JOIN THE SISTAHOOD ON THE STREETS
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Male violence against women and girls is both endemic and systemic. It is a constant daily experience for women: from street harassment, poor access to women’s reproductive health services and abortion, domestic violence and rape. From the Democratic Republic of Congo to Colombia to Libya, sexualised violence has been used to punish, terrorise and exact ‘revenge’ on communities in wars which are supported and created by capitalist demands for resources; whether this be conflict diamonds, mineral wealth as seen in the DRC, or simply land. Women’s bodies bear the brunt of male aggression and capitalist greed. Male violence kills, tortures and maims millions of women across the world every day.
This is the reality of male violence against women and girls in the UK:
The cost of domestic violence alone to the UK economy is £23 billion pounds a year with approximately 1 in 8 women experiencing domestic violence every year. Yet, government cuts to women’s services and legal aid are forcing more women and children to live with abusive men as refuges disappear due to lack of funding and support programs for women and children close for the same reason. 10 women a week in the UK commit suicide due to the trauma of domestic and sexual violence. 2 women every week are murdered by male partners. This is the reality within which women and children live.
WHY WE RISE
We rise because our lives are being taken from us. We rise even though we are exhausted from centuries of oppression. We rise to demand freedom and justice. We rise to demand an end to to the harms that are inflicted on us through male violence against us.
Violence against girls, women and our children is a global pandemic which devastates the lives of women, our families, and our communities. Across the world, including on these islands, women and girls continue to be subjected to male violence at every minute, of every hour, of every day. Violence against women and girls is perpetuated in our homes, on our streets, on public transport and at our places of work. We are harmed during times of ‘peace’ and when there are wars (designed, led and carried out by men) we are victimised and turned into ‘collateral damage’. Therefore, our campaign to end violence against women and girls is part of a global struggle for our liberation.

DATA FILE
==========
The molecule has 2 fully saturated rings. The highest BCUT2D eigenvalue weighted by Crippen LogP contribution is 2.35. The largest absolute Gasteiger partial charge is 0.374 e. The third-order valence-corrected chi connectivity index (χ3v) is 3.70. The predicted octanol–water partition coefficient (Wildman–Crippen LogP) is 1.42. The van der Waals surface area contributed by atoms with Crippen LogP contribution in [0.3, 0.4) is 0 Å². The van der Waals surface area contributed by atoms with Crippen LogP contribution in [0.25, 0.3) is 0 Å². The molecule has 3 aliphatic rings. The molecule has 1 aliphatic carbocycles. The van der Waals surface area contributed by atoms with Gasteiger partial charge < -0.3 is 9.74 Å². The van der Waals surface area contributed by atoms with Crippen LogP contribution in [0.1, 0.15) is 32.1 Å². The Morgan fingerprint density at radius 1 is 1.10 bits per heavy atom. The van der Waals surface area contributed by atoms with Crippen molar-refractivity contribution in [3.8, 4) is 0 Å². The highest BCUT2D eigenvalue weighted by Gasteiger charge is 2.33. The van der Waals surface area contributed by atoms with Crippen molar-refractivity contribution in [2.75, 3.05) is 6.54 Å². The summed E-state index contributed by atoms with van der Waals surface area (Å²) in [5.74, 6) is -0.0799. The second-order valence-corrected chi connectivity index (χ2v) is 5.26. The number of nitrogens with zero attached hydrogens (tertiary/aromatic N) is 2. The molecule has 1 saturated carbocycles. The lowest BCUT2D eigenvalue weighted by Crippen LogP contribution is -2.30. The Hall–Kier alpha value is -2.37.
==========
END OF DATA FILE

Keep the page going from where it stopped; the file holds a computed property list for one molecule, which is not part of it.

At the march we ask women to wear something red - the colour of our blood, the blood of our sisters who have been murdered and raped at the hands of male violence. Red is the colour of women's power, strength, rebellion and determination as well as passion, fire and love.
‘One Woman, One Body, One Song, One Love’
The march and other MWR activities are led and organised by Black women for all women. We believe that ‘all oppression is connected’.We work together to create safe spaces, free from racism, fascism, discrimination and hate. When we demand an end to men’s violence against us, this includes calling for the dismantling of all oppressive structures that promote and facilitate everything from misogynoir through to ableism.
This is an opportunity for us to come together in sisterhood, solidarity, unity and upliftment...to march together, to feel the strength, exhilaration and power of being with other women, to celebrate ourselves, our differences and our diversity...to raise our voices and, if necessary, to mourn in silence.
A woman’s right to live free from violence and/or the fear of violence has not been achieved. Women continue to be attacked, exploited, and violated in many different ways, in our homes, on our streets, on our public transport, at our places of work. More than ever, we need to gather as a critical mass.
We need to be strong together and in large numbers. Solidarity is strength; the voices of many are louder together than a single voice.
Women be ready... get ready... stay ready for the next critical mass.
We will not be silenced.